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Making people who don’t agree with you laugh by Athena Kugblenu

I have been performing comedy for over six years. In that time, over hundreds of shows to certainly thousands of people, I can count on one hand the occasions I have had an audience who looks and feels like they might be just like me. This isn’t just an observation on race (I’m African/Indian mixed). This is an observation on gender, politics, class, up-bringing and in life experience overall.

This is a circumstance many ‘minority’ comedians can fall into. Whether we like it or not, humour is often culturally specific. I have a joke about Super Malt that white audiences do not find funny. Mostly because they don’t know what Super Malt is. I have to accept that some of my ideas, references and observations will have to be meticulously set up, translated or thrown in the bin because 92% of this country doesn’t have the familiarity required to understand why my bit about hairdresser appointment times being pure fabrication is hilarious (white privilege is not having to deal with women’s afro hair salons!)

This is not insurmountable. In fact, difference is often a great tool when creating humour and it’s a fantastic opportunity to share life experiences that would otherwise remain unknown to an audience. My favourite part of being a comedian is centring my story for the time I am on stage in a creative industry that centres white British stories as standard.

It asks more of my writing; I have to use sharper devices and think of more elaborate and subtle reveals. It improves my performance as I need to sell my jokes harder than other comics with more accessible material. However, if I can tell my stories about encounters with the police, or ‘white feminism’ whilst making people laugh, then maybe I am imparting my own habit of critical thought to an audience member who is therefore not only entertained, but educated. In this world of ‘fake news’, badly informed Twitter threads and viral sensationalism, this is a satisfying thought to have. I am not an authority on any subject. But it is nice to throw my views into the mix.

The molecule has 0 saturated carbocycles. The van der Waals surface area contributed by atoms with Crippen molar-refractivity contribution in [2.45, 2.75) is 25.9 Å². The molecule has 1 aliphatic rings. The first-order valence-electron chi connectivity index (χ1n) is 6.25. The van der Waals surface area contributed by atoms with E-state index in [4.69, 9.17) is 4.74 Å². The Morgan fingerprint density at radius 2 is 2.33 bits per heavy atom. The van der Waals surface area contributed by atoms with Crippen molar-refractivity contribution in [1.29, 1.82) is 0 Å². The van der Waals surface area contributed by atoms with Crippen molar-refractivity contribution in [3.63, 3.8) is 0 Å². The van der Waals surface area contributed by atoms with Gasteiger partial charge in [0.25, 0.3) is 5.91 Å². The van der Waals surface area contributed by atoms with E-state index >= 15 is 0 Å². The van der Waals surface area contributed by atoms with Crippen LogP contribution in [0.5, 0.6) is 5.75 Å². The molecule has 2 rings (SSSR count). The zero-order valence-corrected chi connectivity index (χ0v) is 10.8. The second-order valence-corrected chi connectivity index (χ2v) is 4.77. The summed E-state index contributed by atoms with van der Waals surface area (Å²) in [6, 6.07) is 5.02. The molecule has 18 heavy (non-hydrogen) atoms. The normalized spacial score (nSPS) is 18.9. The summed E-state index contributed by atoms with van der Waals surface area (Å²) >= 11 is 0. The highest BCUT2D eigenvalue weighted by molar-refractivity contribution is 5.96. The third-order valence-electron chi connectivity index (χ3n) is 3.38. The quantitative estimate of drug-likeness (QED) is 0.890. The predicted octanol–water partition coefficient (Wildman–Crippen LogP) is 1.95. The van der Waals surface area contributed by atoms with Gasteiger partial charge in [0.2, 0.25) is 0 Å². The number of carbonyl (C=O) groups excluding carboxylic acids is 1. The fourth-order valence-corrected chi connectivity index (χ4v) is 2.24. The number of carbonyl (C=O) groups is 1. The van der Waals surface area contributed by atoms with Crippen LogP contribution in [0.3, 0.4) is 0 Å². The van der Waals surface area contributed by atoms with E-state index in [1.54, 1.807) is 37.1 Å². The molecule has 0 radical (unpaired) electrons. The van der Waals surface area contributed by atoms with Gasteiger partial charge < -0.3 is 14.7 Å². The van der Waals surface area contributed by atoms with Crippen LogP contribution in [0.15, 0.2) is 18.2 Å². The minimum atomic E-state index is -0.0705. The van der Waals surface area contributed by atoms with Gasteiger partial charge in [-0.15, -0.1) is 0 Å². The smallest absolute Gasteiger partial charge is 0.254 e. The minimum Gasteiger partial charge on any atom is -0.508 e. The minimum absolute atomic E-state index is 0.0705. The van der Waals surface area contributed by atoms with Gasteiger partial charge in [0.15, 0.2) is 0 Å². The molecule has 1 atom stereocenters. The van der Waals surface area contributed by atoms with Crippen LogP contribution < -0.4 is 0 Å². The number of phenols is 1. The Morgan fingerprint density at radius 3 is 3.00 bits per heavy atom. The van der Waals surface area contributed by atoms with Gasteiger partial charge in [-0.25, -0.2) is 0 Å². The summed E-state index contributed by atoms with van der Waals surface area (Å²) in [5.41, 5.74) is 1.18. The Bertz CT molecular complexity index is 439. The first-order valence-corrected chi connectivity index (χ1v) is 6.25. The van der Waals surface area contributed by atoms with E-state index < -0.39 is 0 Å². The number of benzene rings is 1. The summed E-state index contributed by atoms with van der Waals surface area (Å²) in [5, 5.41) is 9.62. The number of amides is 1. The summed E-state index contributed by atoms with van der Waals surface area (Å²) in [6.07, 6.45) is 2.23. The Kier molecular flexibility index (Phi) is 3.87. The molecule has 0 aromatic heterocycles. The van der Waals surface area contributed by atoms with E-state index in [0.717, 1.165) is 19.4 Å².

If being a politically minded black comedian in a white industry has taught me anything, it is that when people who don’t agree with you laugh, they actually laugh harder. This is totally compliant with the science of humour. People laugh when they are surprised, when a punch line is unexpected or pleasingly original. If a punch line carries the weight of a different and contrasting worldview, it is more likely to meet this criteria. If anything, comedians are incentivised to be challenging – the task is harder but the reward is sweeter.

Being challenging is not a guarantee of quality. I don’t think audiences laugh at everything that feels different to them. The habit of some right comedians who grumble about free speech, political correctness and progressive politics is tiresome except to their already converted audiences. Defiant jokes only make people laugh if the rationale makes sense. Laughter is the result a convincing argument. Not malevolent contrarianism.

Understand this, and you can be brilliant. Some of the best comedic routines are ones that go against the grain because they aren’t built around a tiresome whine, they are about real, essential observations. Yes, our most famous and wealthy comedians are pretty agreeable and they make a great living expertly musing on highly relatable topics (Peter Kay, Michael Macintyre, John Bishop, Sarah Millican and so on).  But when I think of comedy that inspires me, I think of Dick Gregory, Richard Prior, Patrice O’Neal, Joan Rivers, Wanda Sykes, Bernie Mac, Dave Allen – all comedians who are considered to be some of the best to ever do it, with routines decades old that still stand the test of time, not just for being funny, but for being important. 

My hour show this year has jokes about being drunk on public transport, fixing washing machines and thoughts that put me off when I’m having myself a nice bit of sex. But I also try to explain why I’m sick of defending Jeremy Corbyn and how we didn’t do enough when the Windrush scandal broke this year. I am trying to write and perform interesting and stimulating comedy. I am also trying to make audiences laugh too. If I can do both, that will make me happy with my small creative contribution to the world.

My Edinburgh show is called Follow the Leader, Underbelly Bristo Square, 5.30pm until 26 August.